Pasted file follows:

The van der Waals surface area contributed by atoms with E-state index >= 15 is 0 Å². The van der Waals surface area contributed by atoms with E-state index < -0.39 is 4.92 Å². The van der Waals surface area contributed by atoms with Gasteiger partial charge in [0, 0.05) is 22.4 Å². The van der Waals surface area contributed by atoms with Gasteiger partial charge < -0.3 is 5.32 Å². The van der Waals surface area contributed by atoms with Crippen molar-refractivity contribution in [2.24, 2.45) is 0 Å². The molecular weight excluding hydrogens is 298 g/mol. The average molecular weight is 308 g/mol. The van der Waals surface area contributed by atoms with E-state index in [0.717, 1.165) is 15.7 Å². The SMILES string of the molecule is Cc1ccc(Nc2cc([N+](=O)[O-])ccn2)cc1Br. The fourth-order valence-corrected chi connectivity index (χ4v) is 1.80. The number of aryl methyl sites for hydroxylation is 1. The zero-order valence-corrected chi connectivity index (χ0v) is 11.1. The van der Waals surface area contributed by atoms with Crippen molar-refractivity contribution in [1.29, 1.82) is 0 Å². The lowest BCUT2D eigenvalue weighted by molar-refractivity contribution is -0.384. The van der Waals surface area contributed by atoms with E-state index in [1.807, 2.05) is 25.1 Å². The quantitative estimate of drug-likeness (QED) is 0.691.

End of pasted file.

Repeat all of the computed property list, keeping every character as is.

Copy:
The van der Waals surface area contributed by atoms with E-state index >= 15 is 0 Å². The van der Waals surface area contributed by atoms with E-state index < -0.39 is 4.92 Å². The van der Waals surface area contributed by atoms with Gasteiger partial charge in [0, 0.05) is 22.4 Å². The van der Waals surface area contributed by atoms with Gasteiger partial charge < -0.3 is 5.32 Å². The van der Waals surface area contributed by atoms with Crippen molar-refractivity contribution in [2.24, 2.45) is 0 Å². The molecular weight excluding hydrogens is 298 g/mol. The average molecular weight is 308 g/mol. The van der Waals surface area contributed by atoms with E-state index in [0.717, 1.165) is 15.7 Å². The SMILES string of the molecule is Cc1ccc(Nc2cc([N+](=O)[O-])ccn2)cc1Br. The fourth-order valence-corrected chi connectivity index (χ4v) is 1.80. The number of aryl methyl sites for hydroxylation is 1. The zero-order valence-corrected chi connectivity index (χ0v) is 11.1. The van der Waals surface area contributed by atoms with Crippen molar-refractivity contribution in [1.29, 1.82) is 0 Å². The lowest BCUT2D eigenvalue weighted by molar-refractivity contribution is -0.384. The van der Waals surface area contributed by atoms with E-state index in [1.807, 2.05) is 25.1 Å². The quantitative estimate of drug-likeness (QED) is 0.691.